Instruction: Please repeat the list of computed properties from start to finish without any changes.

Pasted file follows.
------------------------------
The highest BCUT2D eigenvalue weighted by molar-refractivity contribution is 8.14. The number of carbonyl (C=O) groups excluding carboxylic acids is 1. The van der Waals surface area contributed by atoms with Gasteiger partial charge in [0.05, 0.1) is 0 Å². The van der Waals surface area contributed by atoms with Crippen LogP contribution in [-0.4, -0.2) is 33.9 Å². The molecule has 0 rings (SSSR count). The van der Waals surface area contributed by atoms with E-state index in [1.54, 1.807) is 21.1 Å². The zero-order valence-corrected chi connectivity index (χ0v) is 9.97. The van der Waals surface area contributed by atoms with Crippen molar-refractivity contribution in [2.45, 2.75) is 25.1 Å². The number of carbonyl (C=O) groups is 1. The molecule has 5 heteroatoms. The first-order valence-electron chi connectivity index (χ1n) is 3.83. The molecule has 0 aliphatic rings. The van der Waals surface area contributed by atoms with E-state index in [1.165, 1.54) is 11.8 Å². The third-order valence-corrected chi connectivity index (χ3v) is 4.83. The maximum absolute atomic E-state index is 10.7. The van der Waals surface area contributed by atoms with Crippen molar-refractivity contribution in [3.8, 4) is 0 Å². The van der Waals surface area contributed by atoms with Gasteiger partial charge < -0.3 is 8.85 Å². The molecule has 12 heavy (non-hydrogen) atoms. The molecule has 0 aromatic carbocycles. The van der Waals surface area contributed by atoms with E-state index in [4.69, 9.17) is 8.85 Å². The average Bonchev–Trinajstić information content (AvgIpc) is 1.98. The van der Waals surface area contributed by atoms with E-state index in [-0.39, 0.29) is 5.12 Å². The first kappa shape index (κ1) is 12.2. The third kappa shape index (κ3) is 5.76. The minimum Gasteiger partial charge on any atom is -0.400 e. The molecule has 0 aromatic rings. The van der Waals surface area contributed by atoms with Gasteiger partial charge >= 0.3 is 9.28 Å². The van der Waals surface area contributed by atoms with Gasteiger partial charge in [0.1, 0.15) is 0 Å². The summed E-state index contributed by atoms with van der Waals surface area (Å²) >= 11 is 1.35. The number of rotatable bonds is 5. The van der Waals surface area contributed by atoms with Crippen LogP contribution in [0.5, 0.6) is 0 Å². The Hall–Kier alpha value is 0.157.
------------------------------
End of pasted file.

The highest BCUT2D eigenvalue weighted by molar-refractivity contribution is 8.14. The number of carbonyl (C=O) groups excluding carboxylic acids is 1. The van der Waals surface area contributed by atoms with Gasteiger partial charge in [0.05, 0.1) is 0 Å². The van der Waals surface area contributed by atoms with Crippen LogP contribution in [-0.4, -0.2) is 33.9 Å². The molecule has 0 rings (SSSR count). The van der Waals surface area contributed by atoms with E-state index in [1.54, 1.807) is 21.1 Å². The zero-order valence-corrected chi connectivity index (χ0v) is 9.97. The van der Waals surface area contributed by atoms with Crippen molar-refractivity contribution in [2.45, 2.75) is 25.1 Å². The number of carbonyl (C=O) groups is 1. The molecule has 5 heteroatoms. The first-order valence-electron chi connectivity index (χ1n) is 3.83. The molecule has 0 aliphatic rings. The van der Waals surface area contributed by atoms with E-state index in [1.165, 1.54) is 11.8 Å². The third-order valence-corrected chi connectivity index (χ3v) is 4.83. The maximum absolute atomic E-state index is 10.7. The van der Waals surface area contributed by atoms with Crippen molar-refractivity contribution in [3.8, 4) is 0 Å². The van der Waals surface area contributed by atoms with Gasteiger partial charge < -0.3 is 8.85 Å². The molecule has 12 heavy (non-hydrogen) atoms. The molecule has 0 aromatic carbocycles. The van der Waals surface area contributed by atoms with E-state index in [4.69, 9.17) is 8.85 Å². The average Bonchev–Trinajstić information content (AvgIpc) is 1.98. The van der Waals surface area contributed by atoms with E-state index in [-0.39, 0.29) is 5.12 Å². The first kappa shape index (κ1) is 12.2. The third kappa shape index (κ3) is 5.76. The minimum Gasteiger partial charge on any atom is -0.400 e. The molecule has 0 aromatic rings. The van der Waals surface area contributed by atoms with Gasteiger partial charge >= 0.3 is 9.28 Å². The van der Waals surface area contributed by atoms with Gasteiger partial charge in [0.1, 0.15) is 0 Å². The summed E-state index contributed by atoms with van der Waals surface area (Å²) >= 11 is 1.35. The number of rotatable bonds is 5. The van der Waals surface area contributed by atoms with Crippen LogP contribution in [0.5, 0.6) is 0 Å². The Hall–Kier alpha value is 0.157.